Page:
+</p>
+<ul>
+<li>Skewed join works with two-table inner join. Currently we do not support 
more than two tables for skewed join. 
+Specifying three-way (or more) joins will fail validation. For such joins, we 
rely on you to break them up into two-way joins.</li>
+<li>The pig.skewedjoin.reduce.memusage Java parameter specifies the fraction 
of heap available for the 
+reducer to perform the join. A low fraction forces pig to use more reducers 
but increases 
+copying cost. We have seen good performance when we set this value 
+in the range 0.1 - 0.4. However, note that this is hardly an accurate range. 
Its value 
+depends on the amount of heap available for the operation, the number of 
columns 
+in the input and the skew. An appropriate value is best obtained by conducting 
experiments to achieve 
+a good performance. The default value is =0.5=. </li>
+</ul>
+</section>
+</section><!-- END SKEWED JOINS-->
+
+
+<!-- MERGE JOIN-->
+<section>
+<title>Merge Joins</title>
+
+<p>
+Often user data is stored such that both inputs are already sorted on the join 
key. 
+In this case, it is possible to join the data in the map phase of a MapReduce 
job. 
+This provides a significant performance improvement compared to passing all of 
the data through 
+unneeded sort and shuffle phases. 
+</p>
+
+<p>
+Pig has implemented a merge join algorithm, or sort-merge join, although in 
this case the sort is already 
+assumed to have been done (see the Conditions, below). 
+
+Pig implements the merge join algorithm by selecting the left input of the 
join to be the input file for the map phase, 
+and the right input of the join to be the side file. It then samples records 
from the right input to build an
+ index that contains, for each sampled record, the key(s) the filename and the 
offset into the file the record 
+ begins at. This sampling is done in an initial map only job. A second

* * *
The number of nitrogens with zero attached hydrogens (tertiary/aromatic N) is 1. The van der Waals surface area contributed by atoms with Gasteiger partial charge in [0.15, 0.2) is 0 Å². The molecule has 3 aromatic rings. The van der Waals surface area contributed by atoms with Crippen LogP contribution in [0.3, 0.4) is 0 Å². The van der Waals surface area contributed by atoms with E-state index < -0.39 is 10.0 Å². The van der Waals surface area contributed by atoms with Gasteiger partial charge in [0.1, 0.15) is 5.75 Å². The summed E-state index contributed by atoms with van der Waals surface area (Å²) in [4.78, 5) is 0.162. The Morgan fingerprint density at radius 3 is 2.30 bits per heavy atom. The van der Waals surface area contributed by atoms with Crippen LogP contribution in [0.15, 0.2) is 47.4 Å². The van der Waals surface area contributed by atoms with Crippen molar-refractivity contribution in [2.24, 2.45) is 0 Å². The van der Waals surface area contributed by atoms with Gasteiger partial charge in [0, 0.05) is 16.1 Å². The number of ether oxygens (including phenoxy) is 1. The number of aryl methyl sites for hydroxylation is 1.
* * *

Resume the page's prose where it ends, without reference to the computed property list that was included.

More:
MapReduce job is then initiated, 
+ with the left input as its input. Each map uses the index to seek to the 
appropriate record in the right 
+ input and begin doing the join. 
+</p>
+
+<section>
+<title>Usage</title>
+<p>Perform a merge join with the USING clause (see <a 
href="piglatin_ref2.html#JOIN+%28inner%29">inner joins</a>).</p>
+<source>
+C = JOIN A BY a1, B BY b1 USING "merge";
+</source>
+</section>
+
+<section>
+<title>Conditions</title>
+<p>
+Merge join will only work under these conditions: 
+</p>
+
+<ul>
+<li>Both inputs are sorted in *ascending* order of join keys. If an input 
consists of many files, there should be 
+a total ordering across the files in the *ascending order of file name*. So 
for example if one of the inputs to the 
+join is a directory called input1 with files a and b under it, the data should 
be sorted in ascending order of join 
+key when read starting at a and ending in b. Likewise if an input directory 
has part files part-00000, part-00001, 
+part-00002 and part-00003, the data should be sorted if the files are read in 
the sequence part-00000, part-00001, 
+part-00002 and part-00003. </li>
+<li>The merge join only has two inputs </li>
+<li>The loadfunc for the right input of the join should implement the 
SamplableLoader interface (PigStorage does